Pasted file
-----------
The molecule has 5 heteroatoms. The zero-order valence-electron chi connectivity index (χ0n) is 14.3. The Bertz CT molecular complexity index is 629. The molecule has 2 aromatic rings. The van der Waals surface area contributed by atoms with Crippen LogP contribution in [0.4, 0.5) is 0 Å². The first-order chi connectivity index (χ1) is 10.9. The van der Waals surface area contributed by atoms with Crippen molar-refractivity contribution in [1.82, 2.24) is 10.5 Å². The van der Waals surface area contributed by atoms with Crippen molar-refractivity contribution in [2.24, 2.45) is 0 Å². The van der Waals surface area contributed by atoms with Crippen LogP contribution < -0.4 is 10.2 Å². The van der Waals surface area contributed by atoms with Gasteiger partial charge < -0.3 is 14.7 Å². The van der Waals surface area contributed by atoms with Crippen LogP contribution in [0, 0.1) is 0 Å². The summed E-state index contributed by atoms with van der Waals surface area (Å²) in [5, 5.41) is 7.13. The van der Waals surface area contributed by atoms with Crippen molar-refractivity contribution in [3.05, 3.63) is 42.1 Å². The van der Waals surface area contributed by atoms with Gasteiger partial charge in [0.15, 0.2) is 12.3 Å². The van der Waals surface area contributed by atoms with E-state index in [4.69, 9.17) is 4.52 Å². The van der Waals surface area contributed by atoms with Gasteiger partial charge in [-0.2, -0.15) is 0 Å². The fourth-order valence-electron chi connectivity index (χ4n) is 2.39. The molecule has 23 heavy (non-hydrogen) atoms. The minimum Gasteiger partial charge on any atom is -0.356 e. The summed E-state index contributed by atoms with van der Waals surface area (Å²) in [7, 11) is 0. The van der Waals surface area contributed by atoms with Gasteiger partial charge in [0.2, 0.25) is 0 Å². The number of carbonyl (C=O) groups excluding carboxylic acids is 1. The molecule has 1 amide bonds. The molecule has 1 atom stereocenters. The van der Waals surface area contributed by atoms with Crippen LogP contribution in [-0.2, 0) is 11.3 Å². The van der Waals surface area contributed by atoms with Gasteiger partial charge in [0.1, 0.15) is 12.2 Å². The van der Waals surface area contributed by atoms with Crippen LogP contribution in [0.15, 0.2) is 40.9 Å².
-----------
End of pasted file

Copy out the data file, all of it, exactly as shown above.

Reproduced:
The molecule has 5 heteroatoms. The zero-order valence-electron chi connectivity index (χ0n) is 14.3. The Bertz CT molecular complexity index is 629. The molecule has 2 aromatic rings. The van der Waals surface area contributed by atoms with Crippen LogP contribution in [0.4, 0.5) is 0 Å². The first-order chi connectivity index (χ1) is 10.9. The van der Waals surface area contributed by atoms with Crippen molar-refractivity contribution in [1.82, 2.24) is 10.5 Å². The van der Waals surface area contributed by atoms with Crippen molar-refractivity contribution in [2.24, 2.45) is 0 Å². The van der Waals surface area contributed by atoms with Crippen LogP contribution < -0.4 is 10.2 Å². The van der Waals surface area contributed by atoms with Gasteiger partial charge < -0.3 is 14.7 Å². The van der Waals surface area contributed by atoms with Crippen LogP contribution in [0, 0.1) is 0 Å². The summed E-state index contributed by atoms with van der Waals surface area (Å²) in [5, 5.41) is 7.13. The van der Waals surface area contributed by atoms with Crippen molar-refractivity contribution in [3.05, 3.63) is 42.1 Å². The van der Waals surface area contributed by atoms with Gasteiger partial charge in [0.15, 0.2) is 12.3 Å². The van der Waals surface area contributed by atoms with E-state index in [4.69, 9.17) is 4.52 Å². The van der Waals surface area contributed by atoms with Gasteiger partial charge in [-0.2, -0.15) is 0 Å². The fourth-order valence-electron chi connectivity index (χ4n) is 2.39. The molecule has 23 heavy (non-hydrogen) atoms. The minimum Gasteiger partial charge on any atom is -0.356 e. The summed E-state index contributed by atoms with van der Waals surface area (Å²) in [7, 11) is 0. The van der Waals surface area contributed by atoms with Gasteiger partial charge in [0.2, 0.25) is 0 Å². The number of carbonyl (C=O) groups excluding carboxylic acids is 1. The molecule has 1 amide bonds. The molecule has 1 atom stereocenters. The van der Waals surface area contributed by atoms with Crippen LogP contribution in [-0.2, 0) is 11.3 Å². The van der Waals surface area contributed by atoms with Gasteiger partial charge in [0.1, 0.15) is 12.2 Å². The van der Waals surface area contributed by atoms with Crippen LogP contribution in [0.15, 0.2) is 40.9 Å².